When Pat Buchanan made his fabled “Culture War” speech to the 1992 Republican National Convention, my then-partner and I had just checked into a lovely bed and breakfast near Athens, Georgia. The elderly couple who owned the B&B had invited us down to the Victorian appointed living room to watch television with them that evening. As Buchanan’s speech (which Molly Ivins once remarked “sounded better in its original German”) got around to gays and lesbians – an uncomfortable silence permeated the room.
“Americans are a tolerant people. But a majority believes that the sexual practices of gays, whether a result of nature or nurture, are both morally wrong and medically ruinous. Many consider this ‘reactionary’ or ‘homophobic.’ But our beliefs are rooted in the Old and New Testament, in natural law and tradition, even in the writing of that paragon of the Enlightenment, Thomas Jefferson (who felt homosexuality should be punished as severely as rape),” Buchanan intoned.
When we had called to make a reservation earlier in the day, the lady had asked if we wanted a room with twin beds or the queen size bed. “Queen will be ﬁne,” I told her.
As we sat side-by-side on her ﬁnely-crafted sofa we knew the jig was up. They knew, and we knew they knew. They never said a word, and their hospitality continued to be perfect – but we were suddenly tired, and needed to go to bed.
I wonder, to this day, if we had told them at the beginning that we were gay if they would have rented the room to us. The uncomfortable silence as Buchanan spewed his vitriol that night makes me think they might have told us they were full up. Then the next question would be – would we have sued them?
According to the religious right, we gay and lesbian people are just itching for the opportunity to sue the pants off of anyone who would deny us accommodations or refuse to host our wedding or shoot photos for the event or bake a cake.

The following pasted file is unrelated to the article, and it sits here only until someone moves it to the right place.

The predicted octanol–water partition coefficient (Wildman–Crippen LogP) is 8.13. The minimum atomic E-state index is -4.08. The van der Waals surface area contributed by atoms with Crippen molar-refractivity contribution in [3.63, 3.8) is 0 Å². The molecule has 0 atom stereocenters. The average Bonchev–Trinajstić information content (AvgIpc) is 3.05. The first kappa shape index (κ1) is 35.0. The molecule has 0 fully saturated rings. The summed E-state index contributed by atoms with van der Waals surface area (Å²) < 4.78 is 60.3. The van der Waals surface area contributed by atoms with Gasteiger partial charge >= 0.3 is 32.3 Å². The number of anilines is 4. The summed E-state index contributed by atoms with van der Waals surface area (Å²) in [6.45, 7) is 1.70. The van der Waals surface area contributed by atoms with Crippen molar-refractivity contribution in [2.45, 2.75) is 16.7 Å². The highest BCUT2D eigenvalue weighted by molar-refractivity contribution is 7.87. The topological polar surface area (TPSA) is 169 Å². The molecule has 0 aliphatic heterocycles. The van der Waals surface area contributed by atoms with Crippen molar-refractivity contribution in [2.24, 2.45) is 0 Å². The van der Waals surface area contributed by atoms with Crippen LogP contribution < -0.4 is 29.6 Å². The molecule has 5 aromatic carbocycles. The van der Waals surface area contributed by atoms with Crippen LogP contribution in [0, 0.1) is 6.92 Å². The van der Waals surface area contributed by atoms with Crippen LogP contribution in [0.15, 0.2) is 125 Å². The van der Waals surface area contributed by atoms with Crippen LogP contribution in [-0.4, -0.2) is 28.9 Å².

Have some couples sued over this? Sure … and I’m a bit dubious about how it advances our rights. An article in the Baptist Press gives a rundown of some current lawsuits and how they are “squashing religious liberty.”
Certainly, the religious right has made “religious liberty” code for “we reserve the right to discriminate against LGBT people with impunity,” but I think some businesses ought to have the right to deal with who they want to deal with. A photographer, or a baker, for example, should be able to serve who they please. If their refusal to serve an LGBT person (or anybody else for that matter) leads to a lawsuit or a boycott, that’s the risk they take – but as an entrepreneur, they should be able to choose their clients. When I was a freelance writer, I wouldn’t dream of writing copy for things that went against my beliefs – even if the pay was great. People offering services like that should have the right to pick and choose their clientele.
Now, if you run a facility – religious or otherwise – that offers its space to the general public, that’s a whole ‘nuther matter. General public means “general” public, whether they agree with your beliefs, or you agree with theirs. Public is public – whether you’re a B&B, a religious facility renting space or a lunch counter. If religious beliefs are more important than opening your facility to the public then become a private club like the Boy Scouts so you can pick and choose your clients.
Of course, that doesn’t deter the religious right from going to ridiculous lengths to claim their “victimhood.” In Maryland, a group of “ex-gays” is insisting that they be included as a “minority” in a pending sexual orientation and gender identity non-discrimination bill being considered by the Baltimore County Council.
“No councilmember should vote for this bill if it excludes former homosexuals. Ex-gays like me deserve the same equal rights that gays enjoy. We urge Quark to include all minorities in his bill, and not just favored groups,” said Grace Harley from PFOX.
Actually, Grace, if someone is a “former homosexual” that would make them a heterosexual with way more rights than any LGBT person right now.
Back in 1992, there were no “gay marriages” or pending lawsuits against B&B owners – but there were already those in the majority talking like they were the victims. Buchanan’s speech laid the groundwork for the increasing volume of “majority victimization” we see today. This time, however, the real victims can’t afford to sit silently on the sofa.